Kauffman Report: It Takes Decades to Build a Startup Hub
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the Kauffman Foundation’s hometown, Kansas City. The area showing the biggest decrease was (perhaps surprisingly) Silicon Valley. But in absolute terms, Kansas City still has few tech startups compared to Silicon Valley, and the two cities are unlikely to trade places on the economic stage anytime soon.
Comparing places like Kansas City, Corvallis, OR, or Ames, IA, to San Jose “is kind of like apples and oranges,” Stangler says.
The other subtlety obscured by the startup density rankings is what Stangler calls “path dependence.” Put plainly, historical accidents count for a lot, and it’s hard to build something from nothing.
The seemingly permanent boomtown that is Silicon Valley, for example, was actually more than a century in the making, and might never have coalesced where it did if not for three unrelated facts: 1) Railroad magnate and politician Leland Stanford owned a country estate in Santa Clara County. It became the setting for Stanford University, which was transformed during and after World War II into one of the world’s most effective engines for university-industry collaboration. 2) In 1931, the U.S. Navy decided to build a major airfield adjacent to Mountain View and Sunnyvale, providing a nucleation point for dozens of aerospace and defense companies. 3) William Shockley, who co-invented the transistor at Bell Labs in New Jersey, decided to open Shockley Semiconductor Laboratory in Mountain View so that he could live closer to his aging mother in Palo Alto. Shockley’s firm was the progenitor of Fairchild Semiconductor, which in turn gave birth to Intel and most of the other companies that put the silicon in Silicon Valley.
Any region hoping to build an analogous high-tech ecosystem faces a chicken-and-egg problem, as Xconomy documented recently in an in-depth series on the startup scene in Santa Cruz, CA. In short: you can’t build fast-growing companies without a local talent pool, and it’s hard to attract talent without an existing base of high-tech employers.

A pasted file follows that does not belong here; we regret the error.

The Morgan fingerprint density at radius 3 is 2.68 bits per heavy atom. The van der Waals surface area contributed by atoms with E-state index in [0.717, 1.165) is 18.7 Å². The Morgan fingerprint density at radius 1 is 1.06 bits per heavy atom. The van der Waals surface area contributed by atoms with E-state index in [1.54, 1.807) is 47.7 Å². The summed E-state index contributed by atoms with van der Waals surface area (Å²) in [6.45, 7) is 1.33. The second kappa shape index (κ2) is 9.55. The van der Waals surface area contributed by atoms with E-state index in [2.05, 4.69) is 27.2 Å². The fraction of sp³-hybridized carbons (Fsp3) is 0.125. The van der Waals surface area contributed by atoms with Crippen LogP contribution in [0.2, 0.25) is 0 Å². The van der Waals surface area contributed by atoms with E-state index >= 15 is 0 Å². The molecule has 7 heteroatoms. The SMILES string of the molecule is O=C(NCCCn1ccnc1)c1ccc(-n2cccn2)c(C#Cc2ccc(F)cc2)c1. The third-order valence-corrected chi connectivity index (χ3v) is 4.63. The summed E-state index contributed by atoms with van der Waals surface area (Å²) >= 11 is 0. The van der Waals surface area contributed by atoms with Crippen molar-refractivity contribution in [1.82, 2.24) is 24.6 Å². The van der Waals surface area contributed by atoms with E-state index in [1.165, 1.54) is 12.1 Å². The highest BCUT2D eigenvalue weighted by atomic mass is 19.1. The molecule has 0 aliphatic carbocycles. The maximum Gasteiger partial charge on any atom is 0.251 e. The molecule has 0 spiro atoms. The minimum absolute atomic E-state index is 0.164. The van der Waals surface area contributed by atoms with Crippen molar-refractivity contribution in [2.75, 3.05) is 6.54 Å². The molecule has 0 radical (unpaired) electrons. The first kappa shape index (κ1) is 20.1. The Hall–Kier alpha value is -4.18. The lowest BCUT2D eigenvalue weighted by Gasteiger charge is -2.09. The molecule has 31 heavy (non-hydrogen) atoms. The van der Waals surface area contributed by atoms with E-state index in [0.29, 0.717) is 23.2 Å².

“Most entrepreneurs, especially in the tech sector, have left an existing high-tech job,” Stangler says. “None of these places woke up and said ‘We suddenly have a technology sector.’ There was always some sort of internal dynamic they were able to capitalize on.”
Corvallis, for example, had Nike down the road in Beaverton, OR, and was a short drive from outposts of Intel and Hewlett-Packard. Boise, ID, had Micron. Santa Cruz had Borland Software.
When Stangler plumbed Hathaway’s data for common characteristics that might explain how regions achieve high startup densities, he didn’t come up with much. Some startup-rich areas have diverse and highly educated populations; others don’t. Some regions boast a lot of socioeconomic mobility; others don’t. Some are home to top research universities or federal facilities like national laboratories or military bases; others aren’t.
The only common thread seems to be what Stangler calls “entrepreneurial genealogy”—a tradition of established companies that train future entrepreneurs and spawn spinoffs.
But he also suspects that policy quirks play a role: Does the local university have a well-oiled technology transfer office? Do local laws allow large companies to enforce non-compete agreements, which are often used to deter former employees from starting companies in related sectors?
“There are so many things that are invisible but important,” Stangler says. “It’s like the ‘dark matter’ of the regional economy.”
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